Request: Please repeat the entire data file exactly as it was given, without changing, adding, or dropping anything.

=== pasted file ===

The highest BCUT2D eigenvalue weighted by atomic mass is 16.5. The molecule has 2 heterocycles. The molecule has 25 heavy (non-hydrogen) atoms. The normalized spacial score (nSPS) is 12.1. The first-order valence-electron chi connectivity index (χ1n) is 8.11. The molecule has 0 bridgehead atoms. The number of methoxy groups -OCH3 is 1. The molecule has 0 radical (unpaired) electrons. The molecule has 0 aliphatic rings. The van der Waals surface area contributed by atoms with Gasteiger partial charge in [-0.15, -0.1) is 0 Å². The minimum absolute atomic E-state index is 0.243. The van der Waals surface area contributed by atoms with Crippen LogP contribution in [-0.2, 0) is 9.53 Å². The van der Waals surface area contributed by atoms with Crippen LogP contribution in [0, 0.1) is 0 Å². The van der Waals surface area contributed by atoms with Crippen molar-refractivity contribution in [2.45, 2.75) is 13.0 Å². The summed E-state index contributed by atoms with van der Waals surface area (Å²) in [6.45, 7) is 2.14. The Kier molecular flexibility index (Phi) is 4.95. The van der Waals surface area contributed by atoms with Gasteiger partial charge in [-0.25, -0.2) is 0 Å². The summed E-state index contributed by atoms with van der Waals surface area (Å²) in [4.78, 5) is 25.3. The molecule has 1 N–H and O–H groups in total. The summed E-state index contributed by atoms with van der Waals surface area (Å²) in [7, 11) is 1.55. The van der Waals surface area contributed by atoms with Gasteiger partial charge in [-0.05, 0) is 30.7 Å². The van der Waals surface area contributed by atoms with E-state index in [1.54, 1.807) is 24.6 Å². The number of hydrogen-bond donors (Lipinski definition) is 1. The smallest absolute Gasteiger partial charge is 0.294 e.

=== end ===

The highest BCUT2D eigenvalue weighted by atomic mass is 16.5. The molecule has 2 heterocycles. The molecule has 25 heavy (non-hydrogen) atoms. The normalized spacial score (nSPS) is 12.1. The first-order valence-electron chi connectivity index (χ1n) is 8.11. The molecule has 0 bridgehead atoms. The number of methoxy groups -OCH3 is 1. The molecule has 0 radical (unpaired) electrons. The molecule has 0 aliphatic rings. The van der Waals surface area contributed by atoms with Gasteiger partial charge in [-0.15, -0.1) is 0 Å². The minimum absolute atomic E-state index is 0.243. The van der Waals surface area contributed by atoms with Crippen LogP contribution in [-0.2, 0) is 9.53 Å². The van der Waals surface area contributed by atoms with Crippen LogP contribution in [0, 0.1) is 0 Å². The van der Waals surface area contributed by atoms with Crippen molar-refractivity contribution in [2.45, 2.75) is 13.0 Å². The summed E-state index contributed by atoms with van der Waals surface area (Å²) in [6.45, 7) is 2.14. The Kier molecular flexibility index (Phi) is 4.95. The van der Waals surface area contributed by atoms with Gasteiger partial charge in [-0.25, -0.2) is 0 Å². The summed E-state index contributed by atoms with van der Waals surface area (Å²) in [4.78, 5) is 25.3. The molecule has 1 N–H and O–H groups in total. The summed E-state index contributed by atoms with van der Waals surface area (Å²) in [7, 11) is 1.55. The van der Waals surface area contributed by atoms with Gasteiger partial charge in [-0.05, 0) is 30.7 Å². The van der Waals surface area contributed by atoms with E-state index in [1.54, 1.807) is 24.6 Å². The number of hydrogen-bond donors (Lipinski definition) is 1. The smallest absolute Gasteiger partial charge is 0.294 e.